Know that in these situations, we see what we seek. That means that we are always primed and ready to slide back into debate and “prove the other wrong,” for the sake of feeling superior or less threatened or anxious. The primer suggests that we need to watch out for our automatic behaviors. “Research tells us that over 90% of our daily behaviors are automatic — things we do every day without thinking, like driving a car or reacting to our kids, neighbors, coworkers, and family. Many of our automatic behaviors contribute to widening our divisions. So pay attention and try something new. When was the last time you listened respectfully to the POV of a member of the other party just to learn what they might have to offer? Not to sell or persuade or criticize or demean, but just to try to understand or discover something new?”

Finally, when engaging in good-faith debate, it’s essential to hold onto hope. If you don’t believe that the world or your opponent can change, then you’ve already fallen into the black and white debate pattern. As proven, there is little to no chance of changing someone’s mind using debate, particularly in the politically divided world we live in. That’s largely why engaging in a good-faith debate online is all but impossible.

There are, of course, some caveats to these rules of engagement in order to have a good-faith debate. Not everyone is always mentally in a place to have a dialogue because it is often hard work that requires both parties to be willing to listen and exchange ideas. In today’s volatile political environment, that can be difficult to find.

Second, engaging in good-faith debate about big, heated topics requires face-to-face interaction. This isn’t something you can practice in the comments on your Facebook post. As Coleman points out, social media is built on the idea of one-upping each other and competition. “These platforms are getting weaponized because the more provocative and ridiculous something is, the more social currency it has online. Debate isn’t a bad thing. It can be a useful thing to have to promote a particular policy, but it can become pathological if it is the only form of communication we have,” Coleman says.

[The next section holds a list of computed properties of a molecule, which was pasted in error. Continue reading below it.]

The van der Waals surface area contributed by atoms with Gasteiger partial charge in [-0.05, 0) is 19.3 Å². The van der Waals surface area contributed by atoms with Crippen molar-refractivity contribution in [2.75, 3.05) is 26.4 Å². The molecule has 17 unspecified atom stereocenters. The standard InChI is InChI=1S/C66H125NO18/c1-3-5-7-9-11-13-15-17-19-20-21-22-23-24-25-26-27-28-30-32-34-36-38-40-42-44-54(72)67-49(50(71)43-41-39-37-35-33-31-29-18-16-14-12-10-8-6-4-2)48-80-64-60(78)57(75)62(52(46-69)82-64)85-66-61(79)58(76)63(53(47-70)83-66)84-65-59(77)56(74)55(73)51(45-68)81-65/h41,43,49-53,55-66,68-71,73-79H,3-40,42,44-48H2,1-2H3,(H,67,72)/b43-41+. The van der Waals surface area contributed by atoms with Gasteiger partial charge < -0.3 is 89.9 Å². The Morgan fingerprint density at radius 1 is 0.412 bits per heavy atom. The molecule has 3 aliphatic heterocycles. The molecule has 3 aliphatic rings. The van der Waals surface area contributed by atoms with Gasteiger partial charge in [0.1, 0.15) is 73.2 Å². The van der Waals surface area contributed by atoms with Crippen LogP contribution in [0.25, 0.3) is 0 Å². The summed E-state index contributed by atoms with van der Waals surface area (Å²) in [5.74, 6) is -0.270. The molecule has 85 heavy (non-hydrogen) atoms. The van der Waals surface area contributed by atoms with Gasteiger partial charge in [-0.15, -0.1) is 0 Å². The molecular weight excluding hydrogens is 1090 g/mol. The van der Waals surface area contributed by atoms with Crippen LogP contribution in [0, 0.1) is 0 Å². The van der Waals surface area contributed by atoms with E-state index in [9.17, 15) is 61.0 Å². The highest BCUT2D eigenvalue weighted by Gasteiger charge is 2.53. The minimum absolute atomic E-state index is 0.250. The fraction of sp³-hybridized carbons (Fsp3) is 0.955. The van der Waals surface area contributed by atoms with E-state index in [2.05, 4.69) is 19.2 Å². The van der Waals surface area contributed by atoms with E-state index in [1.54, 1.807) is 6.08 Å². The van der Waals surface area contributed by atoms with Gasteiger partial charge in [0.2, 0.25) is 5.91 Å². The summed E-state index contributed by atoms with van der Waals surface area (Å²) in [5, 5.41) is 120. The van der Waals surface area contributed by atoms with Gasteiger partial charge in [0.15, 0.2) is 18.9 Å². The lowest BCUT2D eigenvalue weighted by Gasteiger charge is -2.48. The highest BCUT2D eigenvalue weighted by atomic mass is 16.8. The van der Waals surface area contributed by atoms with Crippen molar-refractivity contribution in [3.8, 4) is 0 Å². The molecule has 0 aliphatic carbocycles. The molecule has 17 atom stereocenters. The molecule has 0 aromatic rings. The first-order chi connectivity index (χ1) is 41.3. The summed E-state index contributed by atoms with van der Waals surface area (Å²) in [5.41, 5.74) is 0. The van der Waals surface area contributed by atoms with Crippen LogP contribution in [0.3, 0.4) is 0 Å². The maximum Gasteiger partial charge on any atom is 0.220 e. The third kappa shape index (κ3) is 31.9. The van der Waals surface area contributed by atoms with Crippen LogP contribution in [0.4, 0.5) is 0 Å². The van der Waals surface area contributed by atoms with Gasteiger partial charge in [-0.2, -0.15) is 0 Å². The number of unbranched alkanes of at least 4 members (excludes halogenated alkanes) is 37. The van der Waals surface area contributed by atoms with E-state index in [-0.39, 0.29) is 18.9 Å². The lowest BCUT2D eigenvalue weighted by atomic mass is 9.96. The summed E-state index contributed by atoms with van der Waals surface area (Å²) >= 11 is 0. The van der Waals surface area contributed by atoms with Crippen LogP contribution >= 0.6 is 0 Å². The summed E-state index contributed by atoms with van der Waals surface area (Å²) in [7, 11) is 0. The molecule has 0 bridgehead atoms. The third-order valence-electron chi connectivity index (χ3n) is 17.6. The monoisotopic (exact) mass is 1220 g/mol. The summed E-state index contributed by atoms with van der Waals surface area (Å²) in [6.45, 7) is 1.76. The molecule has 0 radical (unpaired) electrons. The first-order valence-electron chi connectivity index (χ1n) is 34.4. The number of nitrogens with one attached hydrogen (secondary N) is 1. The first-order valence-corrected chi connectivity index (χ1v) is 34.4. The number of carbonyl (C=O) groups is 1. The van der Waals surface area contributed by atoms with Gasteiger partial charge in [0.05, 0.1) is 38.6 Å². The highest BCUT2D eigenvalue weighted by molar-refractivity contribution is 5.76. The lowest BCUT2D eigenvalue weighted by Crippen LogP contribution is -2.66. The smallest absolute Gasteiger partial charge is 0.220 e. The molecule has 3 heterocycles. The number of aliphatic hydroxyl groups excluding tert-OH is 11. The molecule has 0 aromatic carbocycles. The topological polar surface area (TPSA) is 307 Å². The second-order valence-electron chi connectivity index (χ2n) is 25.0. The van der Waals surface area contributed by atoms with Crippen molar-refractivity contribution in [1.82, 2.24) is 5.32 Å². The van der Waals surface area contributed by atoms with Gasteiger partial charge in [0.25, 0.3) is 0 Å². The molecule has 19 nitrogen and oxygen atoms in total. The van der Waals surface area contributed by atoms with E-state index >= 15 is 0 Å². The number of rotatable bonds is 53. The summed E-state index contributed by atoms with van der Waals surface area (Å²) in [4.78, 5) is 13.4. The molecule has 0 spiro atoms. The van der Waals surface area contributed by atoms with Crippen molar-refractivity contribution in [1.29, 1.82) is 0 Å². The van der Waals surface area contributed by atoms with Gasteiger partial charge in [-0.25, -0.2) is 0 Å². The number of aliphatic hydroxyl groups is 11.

Finally,if anyone is engaging in dehumanizing, bigoted, racist, or outright hateful behavior or speech, it’s probably time to walk away or take more proactive measures to stop the behavior. When someone exhibits this kind of behavior, dialogue has ended, and the person or group you are interacting with has stopped engaging. Knowing your own boundaries and setting and honoring them is critical to staying within the bounds of good-faith debate.

How good-faith debate can help end division

While social media, news, and the media have all been weaponized, thanks to the current political environment, Coleman says that he still has hope that good-faith debate can have a lasting and positive impact on the future of our society.

“This is a very bad time,” Coleman says. “I think that the tools that Trump and the Republicans use, like challenging the veracity of all news and science, is not a new tool. The Nazis did it. It’s something that the autocrats and fascists have used. The internet has made it much more acute and pervasive. I do think this evolves as a dialectic, however. Something comes forward, and there is a reaction and backlash to that, and the pendulum swings. We tend to go back and forth like that. Sometimes that’s healthy, and sometimes we go way too far. We are due for a correction. Trump and the Republicans have posed a moral test. The paradoxical effect is that it’s exposed the problems of our time that will mobilize the next generation. Good-faith debate and real dialogue are among the many tools we can use to address and impact those problems going forward.”

Read my full story at Shondaland.

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Abigail Bassett is a full-time freelance journalist, content creator, and television, video, and podcast host whose work has appeared in publications like TechCrunch, Fast Company, Inc. Magazine, Forbes, Fortune, Motor Trend, Shondaland, Money Magazine, and on CNN. Her passion is telling unique stories that change the way we see, interact with, and relate to the world. She is also a Yoga Alliance Registered 500-hour yoga teacher.